I received this from a friend of mine and wanted to share it with the other female members of the board and the male members with female friends who train. It's nice to get some perspective from "our side" every once in awhile.

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Women: Breaking The Size Barrier

by Cheryl Zovich


There seems to be an alarming problem on the horizon:
women and their perception of body size. The more I
work with women and assist them with their lifting
issues the more I recognize the need for my gender to
understand how we have evolved into a society with a
growing confusion regarding size, strength, and
weight.

Women today want to be small. Not short mind you, but
smaller in total body mass. They want concave bellies,
long, lithe legs, slender hips and stick-like arms.
Pick up any woman's magazine or clothing catalogue
marketed today and you will see advertising at it's
manipulative best. If you don't possess the perfect
body to fit the clothes, the clothing itself will
conform your figure to fit them by means of pads,
under wires, Lycra, inflatable air bladders and
elastic panels.

A seemingly simple trip the local mall bombards most
women with a variety of clothing that varies in size
from store to store and even rack to rack within a
given store! Imagine then, the confusion for those
women who once sought security and comfort by wearing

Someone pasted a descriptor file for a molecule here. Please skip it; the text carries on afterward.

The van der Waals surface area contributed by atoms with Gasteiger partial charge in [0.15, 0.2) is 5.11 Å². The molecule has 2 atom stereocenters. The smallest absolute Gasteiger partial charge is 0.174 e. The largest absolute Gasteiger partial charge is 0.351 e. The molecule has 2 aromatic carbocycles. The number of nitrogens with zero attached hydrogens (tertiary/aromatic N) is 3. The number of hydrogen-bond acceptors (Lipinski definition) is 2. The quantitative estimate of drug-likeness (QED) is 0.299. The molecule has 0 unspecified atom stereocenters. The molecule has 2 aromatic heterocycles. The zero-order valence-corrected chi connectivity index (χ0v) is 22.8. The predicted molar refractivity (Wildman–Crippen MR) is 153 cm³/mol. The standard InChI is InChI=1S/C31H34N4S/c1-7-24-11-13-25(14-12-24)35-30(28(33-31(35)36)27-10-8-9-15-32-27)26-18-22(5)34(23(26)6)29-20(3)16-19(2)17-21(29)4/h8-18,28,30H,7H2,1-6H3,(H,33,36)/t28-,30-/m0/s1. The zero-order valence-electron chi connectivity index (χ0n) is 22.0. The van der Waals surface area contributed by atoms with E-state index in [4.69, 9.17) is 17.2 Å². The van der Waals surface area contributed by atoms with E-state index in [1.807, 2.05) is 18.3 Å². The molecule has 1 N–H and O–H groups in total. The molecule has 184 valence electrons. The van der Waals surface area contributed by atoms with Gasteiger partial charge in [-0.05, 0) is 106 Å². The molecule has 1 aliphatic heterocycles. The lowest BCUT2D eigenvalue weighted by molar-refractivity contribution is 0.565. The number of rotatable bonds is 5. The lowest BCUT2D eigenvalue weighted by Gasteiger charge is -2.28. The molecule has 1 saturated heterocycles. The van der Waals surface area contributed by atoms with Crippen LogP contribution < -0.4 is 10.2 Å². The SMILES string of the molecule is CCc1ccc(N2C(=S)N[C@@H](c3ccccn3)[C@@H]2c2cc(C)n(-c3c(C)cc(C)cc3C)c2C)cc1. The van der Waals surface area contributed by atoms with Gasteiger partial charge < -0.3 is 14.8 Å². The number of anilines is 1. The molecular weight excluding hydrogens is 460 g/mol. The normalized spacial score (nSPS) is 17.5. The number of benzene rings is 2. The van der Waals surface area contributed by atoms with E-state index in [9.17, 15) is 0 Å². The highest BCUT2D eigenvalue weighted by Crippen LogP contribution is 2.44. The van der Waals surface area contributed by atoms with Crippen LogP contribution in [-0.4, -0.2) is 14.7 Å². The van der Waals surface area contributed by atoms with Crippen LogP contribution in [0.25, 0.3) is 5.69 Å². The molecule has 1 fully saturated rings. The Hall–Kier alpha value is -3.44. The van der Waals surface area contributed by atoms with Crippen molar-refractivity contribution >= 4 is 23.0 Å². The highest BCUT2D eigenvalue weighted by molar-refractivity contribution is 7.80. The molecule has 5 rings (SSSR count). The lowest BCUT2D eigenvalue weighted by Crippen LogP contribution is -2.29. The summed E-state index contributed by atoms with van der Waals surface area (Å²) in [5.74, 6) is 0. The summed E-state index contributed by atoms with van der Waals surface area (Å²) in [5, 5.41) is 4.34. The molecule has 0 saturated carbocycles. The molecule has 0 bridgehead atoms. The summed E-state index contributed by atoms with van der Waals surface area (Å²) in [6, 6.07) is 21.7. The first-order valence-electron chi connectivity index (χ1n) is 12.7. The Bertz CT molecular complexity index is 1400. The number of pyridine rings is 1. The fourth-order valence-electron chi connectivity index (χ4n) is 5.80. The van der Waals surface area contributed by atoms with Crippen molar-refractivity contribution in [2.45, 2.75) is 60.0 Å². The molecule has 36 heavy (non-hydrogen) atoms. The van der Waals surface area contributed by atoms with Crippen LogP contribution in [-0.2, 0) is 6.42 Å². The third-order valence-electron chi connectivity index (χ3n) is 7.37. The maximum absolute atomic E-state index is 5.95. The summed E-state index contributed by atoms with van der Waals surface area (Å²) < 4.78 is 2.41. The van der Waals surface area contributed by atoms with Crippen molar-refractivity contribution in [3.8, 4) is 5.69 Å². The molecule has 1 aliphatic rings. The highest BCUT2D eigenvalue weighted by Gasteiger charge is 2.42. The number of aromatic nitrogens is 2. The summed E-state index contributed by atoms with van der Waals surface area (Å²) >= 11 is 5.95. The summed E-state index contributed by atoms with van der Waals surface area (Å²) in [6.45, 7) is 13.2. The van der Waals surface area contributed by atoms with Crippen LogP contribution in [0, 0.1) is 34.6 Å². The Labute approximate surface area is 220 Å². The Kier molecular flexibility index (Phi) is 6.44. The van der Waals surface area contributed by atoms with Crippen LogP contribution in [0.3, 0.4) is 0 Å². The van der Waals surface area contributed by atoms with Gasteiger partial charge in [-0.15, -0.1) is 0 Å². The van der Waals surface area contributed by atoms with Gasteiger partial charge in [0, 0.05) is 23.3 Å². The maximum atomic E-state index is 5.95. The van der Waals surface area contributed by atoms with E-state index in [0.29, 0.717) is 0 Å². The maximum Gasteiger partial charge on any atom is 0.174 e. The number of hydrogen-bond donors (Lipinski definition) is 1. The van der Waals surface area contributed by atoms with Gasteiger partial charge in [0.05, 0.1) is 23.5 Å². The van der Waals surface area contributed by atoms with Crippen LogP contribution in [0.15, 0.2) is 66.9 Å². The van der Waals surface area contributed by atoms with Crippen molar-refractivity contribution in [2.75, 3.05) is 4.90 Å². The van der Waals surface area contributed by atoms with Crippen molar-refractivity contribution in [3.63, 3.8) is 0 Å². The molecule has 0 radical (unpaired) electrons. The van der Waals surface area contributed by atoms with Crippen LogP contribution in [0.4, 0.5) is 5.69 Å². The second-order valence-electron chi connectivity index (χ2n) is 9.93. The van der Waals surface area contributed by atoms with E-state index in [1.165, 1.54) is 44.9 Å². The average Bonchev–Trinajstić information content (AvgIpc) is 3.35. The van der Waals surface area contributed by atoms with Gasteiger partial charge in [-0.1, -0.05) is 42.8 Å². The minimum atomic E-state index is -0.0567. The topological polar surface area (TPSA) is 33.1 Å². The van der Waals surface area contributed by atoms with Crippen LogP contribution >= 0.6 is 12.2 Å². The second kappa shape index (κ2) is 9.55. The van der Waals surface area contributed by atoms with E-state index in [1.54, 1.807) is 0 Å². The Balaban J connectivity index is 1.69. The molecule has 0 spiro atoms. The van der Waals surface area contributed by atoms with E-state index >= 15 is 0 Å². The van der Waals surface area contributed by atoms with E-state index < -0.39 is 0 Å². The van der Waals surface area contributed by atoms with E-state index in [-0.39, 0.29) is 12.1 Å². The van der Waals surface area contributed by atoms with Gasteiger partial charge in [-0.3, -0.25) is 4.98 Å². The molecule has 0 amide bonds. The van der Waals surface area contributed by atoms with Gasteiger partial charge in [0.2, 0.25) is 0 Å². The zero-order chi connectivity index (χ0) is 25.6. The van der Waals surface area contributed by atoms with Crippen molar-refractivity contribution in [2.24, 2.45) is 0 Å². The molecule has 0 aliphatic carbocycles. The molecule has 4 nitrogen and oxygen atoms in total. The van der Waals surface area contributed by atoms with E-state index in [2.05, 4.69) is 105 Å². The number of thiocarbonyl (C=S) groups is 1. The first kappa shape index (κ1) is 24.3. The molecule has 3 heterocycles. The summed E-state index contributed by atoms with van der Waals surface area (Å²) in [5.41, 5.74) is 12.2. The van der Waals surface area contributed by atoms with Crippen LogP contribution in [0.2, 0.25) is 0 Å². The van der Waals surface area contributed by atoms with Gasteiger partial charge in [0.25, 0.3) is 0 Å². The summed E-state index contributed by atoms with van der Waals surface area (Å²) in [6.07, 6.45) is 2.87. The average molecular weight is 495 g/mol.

a specific size? Women may as well throw their
physical dimensions out the window. What one clothing
manufacturer construes as size 2 another might
categorize as size 6. Rarely is there mention of true
measurements nor are there reliable standards for
sizing women's clothing. Jeans, for instance are
frequently classified by "cut" and/or size! We are
left guessing to whether we are "classic," "relaxed,"
"baggy," misses, petite, or woman's size! It's enough
to drive a sane woman to the brink of despair!

In contrast, when men buy clothing they seldom deviate
from pants, shirts and suits and their clothing is
often sized according to true measurement. A 32-inch
waist, a 17-inch neck, a 34-inch inseam, and a 42-inch
chest are all precise guidelines not vague guesses.
Men know what size they are and they expect the
clothing they select to correspond with their current,
accurate measurements. Alas, it seems the simplicity
of this concept escapes woman's designers!

Today's fashion with the highest visibility and
marketing priorities are often the most trendy and
physically challenging for women to wear. Revealingly
tight Lycra tops, mini skirts, cropped and cut out
shirts and dresses, and skin tight jeans all call for
the owners of such fashions to have the utmost perfect
body with which to display the clothing at it's
intended best. In response, women in quest of cutting
edge fashion have justifiably become increasingly over
attentive to body size and weight related issues.

So how does this affect the average female weight
lifter? Women often arrive at the decision to train
under the guise that it will bring about positive
changes to their body despite years of neglect. They
appear at the gym eager to convert themselves into a
5'10", 110-pound model of perfection. This goal rarely
has much to do with reality or truthful expectations,
yet women continue to operate under the conviction
that they can increase the mass (and therefore,
visibility) of their muscles without changing their
size or shape.

Seldom do women consider the most basic facts
surrounding lifting, rather they persist in the belief
that weight training will be a means to an end: to
transform them into someone smaller! However,
progressive weight training (if applied as intended)
will do nothing of the sort! Realistically speaking,